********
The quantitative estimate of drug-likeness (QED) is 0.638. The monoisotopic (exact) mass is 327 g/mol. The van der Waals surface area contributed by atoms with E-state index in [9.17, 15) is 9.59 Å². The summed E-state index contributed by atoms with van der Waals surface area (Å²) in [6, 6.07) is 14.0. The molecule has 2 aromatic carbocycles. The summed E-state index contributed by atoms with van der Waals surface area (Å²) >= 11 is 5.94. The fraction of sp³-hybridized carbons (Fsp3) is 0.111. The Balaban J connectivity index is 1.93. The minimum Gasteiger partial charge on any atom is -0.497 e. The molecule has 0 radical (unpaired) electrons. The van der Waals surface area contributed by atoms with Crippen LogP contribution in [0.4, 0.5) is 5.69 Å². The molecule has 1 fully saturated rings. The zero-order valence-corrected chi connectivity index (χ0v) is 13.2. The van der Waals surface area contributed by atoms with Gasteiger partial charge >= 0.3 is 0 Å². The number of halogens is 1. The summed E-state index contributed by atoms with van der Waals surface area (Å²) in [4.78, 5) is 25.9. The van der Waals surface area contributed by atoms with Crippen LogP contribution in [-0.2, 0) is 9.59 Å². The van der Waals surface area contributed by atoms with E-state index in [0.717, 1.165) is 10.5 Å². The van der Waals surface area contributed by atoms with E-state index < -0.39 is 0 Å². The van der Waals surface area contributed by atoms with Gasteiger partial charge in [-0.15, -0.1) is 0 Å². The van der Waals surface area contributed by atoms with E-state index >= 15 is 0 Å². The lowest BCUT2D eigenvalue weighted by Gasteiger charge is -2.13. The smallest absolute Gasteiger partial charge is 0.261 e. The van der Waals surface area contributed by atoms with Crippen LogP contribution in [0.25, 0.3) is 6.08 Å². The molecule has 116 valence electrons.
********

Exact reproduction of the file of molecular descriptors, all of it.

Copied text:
The quantitative estimate of drug-likeness (QED) is 0.638. The monoisotopic (exact) mass is 327 g/mol. The van der Waals surface area contributed by atoms with E-state index in [9.17, 15) is 9.59 Å². The summed E-state index contributed by atoms with van der Waals surface area (Å²) in [6, 6.07) is 14.0. The molecule has 2 aromatic carbocycles. The summed E-state index contributed by atoms with van der Waals surface area (Å²) >= 11 is 5.94. The fraction of sp³-hybridized carbons (Fsp3) is 0.111. The Balaban J connectivity index is 1.93. The minimum Gasteiger partial charge on any atom is -0.497 e. The molecule has 0 radical (unpaired) electrons. The van der Waals surface area contributed by atoms with Crippen LogP contribution in [0.4, 0.5) is 5.69 Å². The molecule has 1 fully saturated rings. The zero-order valence-corrected chi connectivity index (χ0v) is 13.2. The van der Waals surface area contributed by atoms with Gasteiger partial charge >= 0.3 is 0 Å². The number of halogens is 1. The summed E-state index contributed by atoms with van der Waals surface area (Å²) in [4.78, 5) is 25.9. The van der Waals surface area contributed by atoms with Crippen LogP contribution in [-0.2, 0) is 9.59 Å². The van der Waals surface area contributed by atoms with E-state index in [0.717, 1.165) is 10.5 Å². The van der Waals surface area contributed by atoms with E-state index < -0.39 is 0 Å². The van der Waals surface area contributed by atoms with Gasteiger partial charge in [-0.15, -0.1) is 0 Å². The van der Waals surface area contributed by atoms with E-state index >= 15 is 0 Å². The lowest BCUT2D eigenvalue weighted by Gasteiger charge is -2.13. The smallest absolute Gasteiger partial charge is 0.261 e. The van der Waals surface area contributed by atoms with Crippen LogP contribution in [0.25, 0.3) is 6.08 Å². The molecule has 116 valence electrons.